The show includes portraits of both as well as a half-dozen books to evoke the libraries each brought and the impact they had. Most helpful, however, are two large touchscreens, one for each map, that allow us to access translations and summaries of many of the texts. This quickly becomes addictive, because the journey is full of surprises. Here, we read about scientific theories or descriptions based on travelers’ accounts. There, we learn how best to capture a unicorn.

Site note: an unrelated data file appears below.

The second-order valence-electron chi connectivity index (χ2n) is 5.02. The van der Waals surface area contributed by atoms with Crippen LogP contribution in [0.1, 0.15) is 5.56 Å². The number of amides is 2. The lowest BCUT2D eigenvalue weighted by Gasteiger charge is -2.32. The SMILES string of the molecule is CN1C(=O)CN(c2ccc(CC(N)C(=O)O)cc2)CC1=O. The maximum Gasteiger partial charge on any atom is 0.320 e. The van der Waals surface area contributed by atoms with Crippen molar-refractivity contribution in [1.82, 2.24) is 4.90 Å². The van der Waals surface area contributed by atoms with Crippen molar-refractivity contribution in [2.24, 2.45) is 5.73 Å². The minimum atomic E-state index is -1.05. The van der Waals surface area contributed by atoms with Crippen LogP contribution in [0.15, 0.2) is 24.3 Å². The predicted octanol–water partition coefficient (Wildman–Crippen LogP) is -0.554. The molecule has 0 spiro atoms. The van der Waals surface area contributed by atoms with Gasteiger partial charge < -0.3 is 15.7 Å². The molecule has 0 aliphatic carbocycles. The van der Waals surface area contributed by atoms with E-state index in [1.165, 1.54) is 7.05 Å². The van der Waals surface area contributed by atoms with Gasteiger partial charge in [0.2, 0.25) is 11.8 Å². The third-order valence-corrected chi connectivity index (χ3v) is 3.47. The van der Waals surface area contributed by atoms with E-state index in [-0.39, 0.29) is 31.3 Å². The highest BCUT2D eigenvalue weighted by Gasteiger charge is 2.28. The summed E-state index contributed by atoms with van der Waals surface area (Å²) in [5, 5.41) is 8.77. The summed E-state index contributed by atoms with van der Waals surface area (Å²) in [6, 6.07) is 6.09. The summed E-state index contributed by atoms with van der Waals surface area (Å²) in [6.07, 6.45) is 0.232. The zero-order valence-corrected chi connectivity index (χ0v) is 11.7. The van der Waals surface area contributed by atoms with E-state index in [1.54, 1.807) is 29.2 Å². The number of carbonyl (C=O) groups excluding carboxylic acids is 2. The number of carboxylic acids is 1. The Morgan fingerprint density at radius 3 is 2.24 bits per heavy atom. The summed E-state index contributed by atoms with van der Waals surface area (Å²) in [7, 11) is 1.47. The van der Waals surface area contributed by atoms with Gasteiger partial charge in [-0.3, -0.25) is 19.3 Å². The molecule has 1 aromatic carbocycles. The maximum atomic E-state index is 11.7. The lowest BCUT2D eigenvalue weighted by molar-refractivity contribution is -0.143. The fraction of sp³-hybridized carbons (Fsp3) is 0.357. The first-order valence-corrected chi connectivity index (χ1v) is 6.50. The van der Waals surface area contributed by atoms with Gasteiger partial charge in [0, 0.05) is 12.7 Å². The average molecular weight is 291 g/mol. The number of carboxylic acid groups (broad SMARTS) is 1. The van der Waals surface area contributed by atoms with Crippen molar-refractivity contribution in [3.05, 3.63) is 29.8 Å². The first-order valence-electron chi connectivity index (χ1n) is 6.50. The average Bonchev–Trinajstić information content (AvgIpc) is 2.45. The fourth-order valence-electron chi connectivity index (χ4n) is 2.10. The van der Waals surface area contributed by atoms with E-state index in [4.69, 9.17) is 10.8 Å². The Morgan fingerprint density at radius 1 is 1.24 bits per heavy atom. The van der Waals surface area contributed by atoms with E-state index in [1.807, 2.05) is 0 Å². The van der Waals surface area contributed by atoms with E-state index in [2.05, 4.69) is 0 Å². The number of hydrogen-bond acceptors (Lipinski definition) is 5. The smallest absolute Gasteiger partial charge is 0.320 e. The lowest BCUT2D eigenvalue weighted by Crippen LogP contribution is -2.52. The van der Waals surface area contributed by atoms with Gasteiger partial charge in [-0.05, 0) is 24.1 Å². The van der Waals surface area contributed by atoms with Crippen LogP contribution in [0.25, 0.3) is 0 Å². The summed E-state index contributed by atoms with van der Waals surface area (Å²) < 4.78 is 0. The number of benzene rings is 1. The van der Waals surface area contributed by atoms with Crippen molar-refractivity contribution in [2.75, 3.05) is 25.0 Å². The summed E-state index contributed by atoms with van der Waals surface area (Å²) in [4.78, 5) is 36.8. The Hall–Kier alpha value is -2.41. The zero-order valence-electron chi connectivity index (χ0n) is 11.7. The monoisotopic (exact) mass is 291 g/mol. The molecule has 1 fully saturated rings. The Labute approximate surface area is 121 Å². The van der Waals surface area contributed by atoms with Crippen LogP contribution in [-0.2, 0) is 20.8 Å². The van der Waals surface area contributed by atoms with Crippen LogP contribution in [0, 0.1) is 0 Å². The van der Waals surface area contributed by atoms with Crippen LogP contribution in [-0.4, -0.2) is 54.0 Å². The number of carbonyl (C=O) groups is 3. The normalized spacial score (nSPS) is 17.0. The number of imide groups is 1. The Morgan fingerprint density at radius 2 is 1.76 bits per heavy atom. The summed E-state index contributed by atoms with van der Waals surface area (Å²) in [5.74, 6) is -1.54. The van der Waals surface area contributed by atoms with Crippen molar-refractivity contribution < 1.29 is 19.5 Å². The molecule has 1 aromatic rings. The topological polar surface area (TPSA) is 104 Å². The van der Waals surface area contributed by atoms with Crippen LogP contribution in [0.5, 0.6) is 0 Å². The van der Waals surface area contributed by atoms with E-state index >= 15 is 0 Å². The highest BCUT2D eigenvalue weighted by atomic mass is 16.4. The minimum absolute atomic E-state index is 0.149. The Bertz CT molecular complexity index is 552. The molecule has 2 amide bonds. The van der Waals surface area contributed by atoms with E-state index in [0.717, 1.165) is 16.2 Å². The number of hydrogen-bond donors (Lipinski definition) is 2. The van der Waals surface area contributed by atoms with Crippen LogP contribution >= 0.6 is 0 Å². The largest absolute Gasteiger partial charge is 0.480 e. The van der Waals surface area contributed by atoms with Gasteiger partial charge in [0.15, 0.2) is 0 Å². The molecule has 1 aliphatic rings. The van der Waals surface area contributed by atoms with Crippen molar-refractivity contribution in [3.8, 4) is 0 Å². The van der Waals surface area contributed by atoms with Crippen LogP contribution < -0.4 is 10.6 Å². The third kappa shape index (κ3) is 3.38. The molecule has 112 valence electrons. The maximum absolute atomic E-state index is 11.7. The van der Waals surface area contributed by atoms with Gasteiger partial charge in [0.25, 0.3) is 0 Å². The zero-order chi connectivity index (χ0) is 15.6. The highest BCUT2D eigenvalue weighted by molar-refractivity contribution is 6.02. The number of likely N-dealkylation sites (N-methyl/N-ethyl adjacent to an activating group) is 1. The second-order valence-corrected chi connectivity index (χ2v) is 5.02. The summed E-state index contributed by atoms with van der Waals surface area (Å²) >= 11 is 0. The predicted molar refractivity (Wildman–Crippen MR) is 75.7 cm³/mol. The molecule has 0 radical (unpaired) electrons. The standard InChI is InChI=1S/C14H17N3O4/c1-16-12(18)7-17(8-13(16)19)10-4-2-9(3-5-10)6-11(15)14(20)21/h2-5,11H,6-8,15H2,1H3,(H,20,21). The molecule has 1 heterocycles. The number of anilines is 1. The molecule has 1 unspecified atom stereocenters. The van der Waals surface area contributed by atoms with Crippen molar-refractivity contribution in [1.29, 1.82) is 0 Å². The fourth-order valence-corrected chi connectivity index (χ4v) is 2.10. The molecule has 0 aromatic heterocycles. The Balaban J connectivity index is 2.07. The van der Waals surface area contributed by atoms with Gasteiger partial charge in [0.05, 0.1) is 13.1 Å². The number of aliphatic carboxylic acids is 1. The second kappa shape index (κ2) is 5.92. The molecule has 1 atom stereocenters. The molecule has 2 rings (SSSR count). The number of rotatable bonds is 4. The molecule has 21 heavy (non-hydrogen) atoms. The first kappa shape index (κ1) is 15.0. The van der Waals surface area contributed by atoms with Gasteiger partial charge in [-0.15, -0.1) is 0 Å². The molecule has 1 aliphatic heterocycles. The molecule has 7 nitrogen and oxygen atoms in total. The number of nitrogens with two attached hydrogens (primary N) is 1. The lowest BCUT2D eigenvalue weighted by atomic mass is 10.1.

Ricci (1552–1610) and Verbiest (1623–1688) were both Jesuit priests, in China to spread Christianity; their maps, produced in collaboration with Chinese calligraphers, artists and printers, produced a fundamental rethinking of China’s place in the world. Not that China wasn’t at the centre of these maps, as the essays in the accompanying catalogue point out, but these maps filled out the rest of the world, which was previously a marginal afterthought in Chinese cartography.